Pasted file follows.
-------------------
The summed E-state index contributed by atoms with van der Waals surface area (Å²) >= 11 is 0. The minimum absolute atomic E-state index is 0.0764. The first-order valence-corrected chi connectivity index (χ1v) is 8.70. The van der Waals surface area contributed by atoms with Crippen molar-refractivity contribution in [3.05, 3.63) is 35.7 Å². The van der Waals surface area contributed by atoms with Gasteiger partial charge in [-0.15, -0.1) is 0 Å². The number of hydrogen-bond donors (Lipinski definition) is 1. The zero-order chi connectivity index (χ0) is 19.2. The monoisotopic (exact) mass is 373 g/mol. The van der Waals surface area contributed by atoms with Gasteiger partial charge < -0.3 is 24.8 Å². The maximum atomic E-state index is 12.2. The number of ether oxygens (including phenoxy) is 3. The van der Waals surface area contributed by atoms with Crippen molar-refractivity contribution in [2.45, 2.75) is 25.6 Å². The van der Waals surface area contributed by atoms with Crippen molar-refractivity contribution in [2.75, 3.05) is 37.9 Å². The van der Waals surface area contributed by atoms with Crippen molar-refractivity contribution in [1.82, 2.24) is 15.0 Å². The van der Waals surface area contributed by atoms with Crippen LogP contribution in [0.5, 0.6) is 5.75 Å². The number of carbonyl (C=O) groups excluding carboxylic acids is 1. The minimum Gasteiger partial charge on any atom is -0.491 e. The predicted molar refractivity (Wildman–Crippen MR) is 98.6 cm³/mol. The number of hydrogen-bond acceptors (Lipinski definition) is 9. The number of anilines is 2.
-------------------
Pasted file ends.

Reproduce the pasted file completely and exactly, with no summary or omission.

The summed E-state index contributed by atoms with van der Waals surface area (Å²) >= 11 is 0. The minimum absolute atomic E-state index is 0.0764. The first-order valence-corrected chi connectivity index (χ1v) is 8.70. The van der Waals surface area contributed by atoms with Crippen molar-refractivity contribution in [3.05, 3.63) is 35.7 Å². The van der Waals surface area contributed by atoms with Gasteiger partial charge in [-0.15, -0.1) is 0 Å². The number of hydrogen-bond donors (Lipinski definition) is 1. The zero-order chi connectivity index (χ0) is 19.2. The monoisotopic (exact) mass is 373 g/mol. The van der Waals surface area contributed by atoms with Gasteiger partial charge < -0.3 is 24.8 Å². The maximum atomic E-state index is 12.2. The number of ether oxygens (including phenoxy) is 3. The van der Waals surface area contributed by atoms with Crippen molar-refractivity contribution in [2.45, 2.75) is 25.6 Å². The van der Waals surface area contributed by atoms with Crippen molar-refractivity contribution in [2.75, 3.05) is 37.9 Å². The van der Waals surface area contributed by atoms with Crippen molar-refractivity contribution in [1.82, 2.24) is 15.0 Å². The van der Waals surface area contributed by atoms with Crippen LogP contribution in [0.5, 0.6) is 5.75 Å². The number of carbonyl (C=O) groups excluding carboxylic acids is 1. The minimum Gasteiger partial charge on any atom is -0.491 e. The predicted molar refractivity (Wildman–Crippen MR) is 98.6 cm³/mol. The number of hydrogen-bond acceptors (Lipinski definition) is 9. The number of anilines is 2.